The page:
Tuesday, March 1, 2011

Am I lost?

How do you keep from losing “you”?

This isn’t technically an “Ask Jamie Jo” question, but since no questions were submitted before our editor retreated to Dubai, I will address this very complicated issue that I’ve been mulling over for several months. An e-maginary * (refer to Jamie-Jo Speak in sidebar) friend in Africa asked this on a different online forum, but I’d like to open the discussion here as well.

Obviously many of us were formerly identified with certain occupations, roles, hobbies, and personality traits that have shifted or become hidden on the mission field. In one of my very first posts on this blog I shared about my 20-plus years of living in obscurity. Back then I did feel that the very essence of who I am had been completely stripped away.  Even my southern drawl was becoming less pronounced as I mingled with a wider sampling of English speakers.

I guess what I’m saying first is that yes, it is a process of dying to self and becoming almost invisible. For years I was Jim’s wife, missionary, and “mother to many” without much of a profile to call my own. During that season, though, I was changing into a new me. Hopefully it is an improved, upgraded version, fading on the outside, but subtly shining from the inside out, with or without my old panache.

Rather than giving you a bunch of tips for how to keep from “losing yourself” (which might include helpful suggestions like digital scrapbooking, journaling, and using the creative gifts God has given you), I’d rather add a question of my own.

If you do happen to lose a bit of yourself in ministry to others, would that be such a bad thing?

It’s like when a friend helps you during a major move to another house or location. While you carefully pack the senseless junk that is neither useful nor particularly lovely, your friend - who has no sentimental attachment to your clutter - gently rebukes you: “Why would you want to keep that?”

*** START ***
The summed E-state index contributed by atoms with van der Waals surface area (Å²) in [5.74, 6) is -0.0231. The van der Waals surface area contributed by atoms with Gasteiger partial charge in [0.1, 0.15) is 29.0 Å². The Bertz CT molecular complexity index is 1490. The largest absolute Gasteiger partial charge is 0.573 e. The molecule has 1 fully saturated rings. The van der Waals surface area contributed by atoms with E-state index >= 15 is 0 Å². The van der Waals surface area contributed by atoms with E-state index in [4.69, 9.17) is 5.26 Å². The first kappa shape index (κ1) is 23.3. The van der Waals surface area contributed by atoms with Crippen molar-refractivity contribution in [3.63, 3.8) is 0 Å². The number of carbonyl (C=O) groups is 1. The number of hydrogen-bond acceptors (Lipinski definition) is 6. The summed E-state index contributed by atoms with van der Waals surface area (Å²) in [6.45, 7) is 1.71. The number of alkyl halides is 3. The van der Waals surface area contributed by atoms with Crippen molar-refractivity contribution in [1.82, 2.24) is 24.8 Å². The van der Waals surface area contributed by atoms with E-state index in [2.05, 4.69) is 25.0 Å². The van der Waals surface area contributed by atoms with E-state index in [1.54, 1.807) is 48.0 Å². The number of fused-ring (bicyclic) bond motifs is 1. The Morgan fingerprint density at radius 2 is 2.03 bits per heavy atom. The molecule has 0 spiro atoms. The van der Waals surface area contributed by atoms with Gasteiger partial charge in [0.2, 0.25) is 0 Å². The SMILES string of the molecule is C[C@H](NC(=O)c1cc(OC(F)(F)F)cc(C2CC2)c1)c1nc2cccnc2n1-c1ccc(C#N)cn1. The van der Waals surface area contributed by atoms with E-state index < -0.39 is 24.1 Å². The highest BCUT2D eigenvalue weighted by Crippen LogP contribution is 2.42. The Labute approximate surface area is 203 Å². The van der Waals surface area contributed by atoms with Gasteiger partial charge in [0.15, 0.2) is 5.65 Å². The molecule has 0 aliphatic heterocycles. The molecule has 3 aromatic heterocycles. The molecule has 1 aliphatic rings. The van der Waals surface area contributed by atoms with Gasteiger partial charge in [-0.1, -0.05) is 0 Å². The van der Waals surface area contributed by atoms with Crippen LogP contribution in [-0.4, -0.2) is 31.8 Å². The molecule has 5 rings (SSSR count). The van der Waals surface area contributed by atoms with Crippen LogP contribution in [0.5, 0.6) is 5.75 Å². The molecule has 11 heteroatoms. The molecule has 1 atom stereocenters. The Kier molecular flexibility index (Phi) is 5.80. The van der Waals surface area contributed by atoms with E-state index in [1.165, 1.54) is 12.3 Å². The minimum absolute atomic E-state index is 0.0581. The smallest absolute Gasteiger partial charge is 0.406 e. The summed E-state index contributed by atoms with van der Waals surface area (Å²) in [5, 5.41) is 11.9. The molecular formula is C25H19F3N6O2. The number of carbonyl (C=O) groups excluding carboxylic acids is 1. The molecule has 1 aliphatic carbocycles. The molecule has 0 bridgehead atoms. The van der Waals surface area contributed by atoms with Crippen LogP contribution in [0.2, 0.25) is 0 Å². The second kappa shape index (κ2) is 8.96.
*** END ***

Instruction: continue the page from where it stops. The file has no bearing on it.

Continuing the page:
Yes indeed. Why would you want to keep that?

Maybe it’s time to let go of who we think we are, and let the Master Potter have a go at remaking us more into His image. As my WOTH writer friend Shelley pointed out, we are actually blessed in losing ourselves. “For whoever wants to save his life will lose it, but whoever loses his life for my sake will find it.”

IRL* Reminded again that my real life is hidden with Christ


Join me today in lifting up those attending the conference in Dubai, that they would be particularly encouraged as they serve under the radar, purposely hidden.  We won't likely see a slide show with photos of these dear women, but let's keep them in our prayers.


  1. Thanks for another great post, JJ! This is something that I have often thought about, and always wondered why people find it so terrible to "lose one's identity". I am anxious for my identity to be lost in Christ.

    And, for the record, I was criticized for marrying "young", before I had "reached my full potential". At the time, I knew I had met THE person I wanted to spend the rest of my life with, and wondered why our lives could not be shaped together to OUR full potential. In some places, I am known as "Thomas'" wife, but really, that is okay with me. People who have not taken the opportunity to know me better (or who have not had the opportunity) do not have any affect on my position in life--or in Christ. I know I am being changed for the better as I bump along life's road, getting all my rough edges knocked off.

  2. Amen.
    I sometimes wonder if the missions community hasn't swung the pendulum too far into our self care and in so doing lost the do or die passion necessary for reaching this world. Just thoughts...no answers...no judgements...just wonderings.

  3. There have been many "me"s. At first my identity was as my father's daughter and as MK. Then I chose a college where my Dad was unknown. Suddenly, I had to find out who I was. After marriage I was my DH's wife. . . then Mom, teacher, tutor, "Profe" . . .

    If I tried to hang on to the past me-s I wouldn't be effective now. God has us change and grow and has a purpose for each "etapa" (shoot, can't think of the English -- stage? time? era?) in our lives.